Review: Matt Haimovitz plays the Tractor Tavern

January 25, 2010

Celebrating the 300th birthday of his cello, the concert adventurer Matt Haimovitz returned to Seattle’s Tractor Tavern Wednesday night for a one-man show that sold out the bar. Some 250 seated and standing fans filled the funky place where Haimovitz performed Hendrix not so long ago, backed by a band of students, to plug his CD “Anthem.” This time, he’s touring alone, behind his new album, “Figment.” The title is that of a multi-part work by the American composer Elliott Carter, now 101 years old and still stretching the ears of concertgoers.

He didn’t start with the Carter, though: it followed the first of several Ricercare by the Italian composer Domenico Gabrielli, a cellist whose life predated that of Haimovitz’s 1710 instrument by a few decades. Savvy programming: he paired each contemporary piece with one of these Baroque solos, which worked both as matched sets and as a kind of musical sorbet between courses. Savvy, also, was Haimovitz’s bar-friendly patter: one of the Ricercare, heavy on the bass line, he described as “some of those licks and lines that Gabrielli must’ve been playing all the time.” From some classical performers, that kind of comment might come across as pandering; for Haimovitz, it’s simply home.



Microphone attached to his treasured Gofriller, the muscular, ponytailed cellist adjusted the reverb before launching into the Canadian composer Ana Sokolovic’s “Rez.” Shockingly evocative of Vivaldi’s “Summer” in its opening moments, the piece invokes a whole orchestra in the solo instrument. Haimovitz devours the challenge of speeding dance rhythms, lengthy passages played in harmonics, the bow busy with an insistent beat on one string, a melody on another. (Canada is where Haimovitz makes his home, on the music faculty at McGill University.)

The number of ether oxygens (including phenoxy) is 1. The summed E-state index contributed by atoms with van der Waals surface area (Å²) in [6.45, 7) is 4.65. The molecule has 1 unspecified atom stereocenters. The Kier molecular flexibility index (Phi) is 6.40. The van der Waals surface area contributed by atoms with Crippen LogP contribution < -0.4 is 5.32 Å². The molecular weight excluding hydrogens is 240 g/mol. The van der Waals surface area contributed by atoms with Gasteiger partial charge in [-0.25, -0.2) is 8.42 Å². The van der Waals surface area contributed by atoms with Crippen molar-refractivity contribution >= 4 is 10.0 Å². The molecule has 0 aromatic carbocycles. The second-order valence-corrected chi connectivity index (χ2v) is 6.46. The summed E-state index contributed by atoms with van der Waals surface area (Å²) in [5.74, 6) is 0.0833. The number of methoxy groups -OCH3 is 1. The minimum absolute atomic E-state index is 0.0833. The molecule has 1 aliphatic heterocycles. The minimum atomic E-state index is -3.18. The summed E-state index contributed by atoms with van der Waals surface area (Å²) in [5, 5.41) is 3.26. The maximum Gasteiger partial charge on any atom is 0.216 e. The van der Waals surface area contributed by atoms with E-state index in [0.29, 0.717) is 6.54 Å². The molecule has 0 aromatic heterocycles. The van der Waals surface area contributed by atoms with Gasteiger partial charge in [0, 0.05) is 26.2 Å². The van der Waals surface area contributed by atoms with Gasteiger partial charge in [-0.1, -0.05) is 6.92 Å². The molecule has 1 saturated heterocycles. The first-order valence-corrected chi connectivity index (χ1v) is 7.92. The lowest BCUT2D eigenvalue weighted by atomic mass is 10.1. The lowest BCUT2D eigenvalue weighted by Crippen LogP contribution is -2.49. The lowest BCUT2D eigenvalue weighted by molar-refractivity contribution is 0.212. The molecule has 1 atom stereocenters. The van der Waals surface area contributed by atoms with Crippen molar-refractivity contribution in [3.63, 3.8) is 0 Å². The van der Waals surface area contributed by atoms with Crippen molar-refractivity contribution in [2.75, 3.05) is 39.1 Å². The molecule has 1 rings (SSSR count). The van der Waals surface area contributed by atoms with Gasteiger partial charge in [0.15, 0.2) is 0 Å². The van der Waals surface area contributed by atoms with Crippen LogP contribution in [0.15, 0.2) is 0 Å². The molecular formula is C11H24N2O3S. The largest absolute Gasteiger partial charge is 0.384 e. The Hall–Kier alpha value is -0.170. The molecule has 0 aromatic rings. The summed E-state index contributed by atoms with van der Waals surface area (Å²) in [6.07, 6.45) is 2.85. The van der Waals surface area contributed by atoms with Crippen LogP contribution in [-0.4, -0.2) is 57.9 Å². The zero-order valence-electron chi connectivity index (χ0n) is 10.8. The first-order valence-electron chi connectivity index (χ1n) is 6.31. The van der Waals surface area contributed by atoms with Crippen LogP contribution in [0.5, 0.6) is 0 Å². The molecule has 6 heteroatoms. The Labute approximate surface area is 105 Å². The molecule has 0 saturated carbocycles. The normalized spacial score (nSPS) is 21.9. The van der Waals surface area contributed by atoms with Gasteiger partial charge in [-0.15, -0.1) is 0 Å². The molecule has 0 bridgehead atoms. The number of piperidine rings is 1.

In another inspired bit of stage patter following another Gabrielli Ricercar, Haimovitz noted that Baroque composers left room for performers to improvise, while contemporary composers tend to dictate every note: “It’s amazing what happened in 300 years; composers lost all trust in us!”

The composer Luna Pearl Woolf (married to Haimovitz) wrote a Sarabande, a dance form common in Baroque suites, which the cellist described as “the lascivious dance of Spain.” Before he played it, he assured the audience that “at its heart there is a Bach-like tune.” (Good thing; kept us listening hard.) The piece ranges from feathery harmonics to great squeaking static (Hendrix’s shadow?).

For this listener, the music in these sets (not a “concert with intermission” but “first set” and “second set”) is best appreciated live; I surely would miss some of the experience without watching Haimovitz’s intense and committed performance, surrounded by his collegial commentary.

He played the jazz composer David Sanford’s “7th Avenue Kaddish,” which Haimovitz commissioned after the 9/11 attacks: he described the piece as a hybrid between a sax and a cantor as the buildings collapsed, inspired by Coltrane’s “A Love Supreme.” He played another Canadian composer, Gilles Tremblay, who uses microtonal music (“so if it sounds like I’m playing out of tune—he asks for that”), Eastern-inspired, in his “Threnody for Lebanon.” Steven Stucky’s “Dialoghi,” inspired by Italy, written for one of Haimovitz’s students, wandered through Lutoslawski territory, concluding in a beautiful finale.

The audience applause that burst out when the first encore began just shows the power of the hit tune you’ve been waiting all evening for: the prelude from Bach’s first cello suite, followed by the allemande from Bach’s 6th suite. The need to remember where home is touches even the most adventurous programmer, and even his most enthusiastic fans.

by Gigi Yellen

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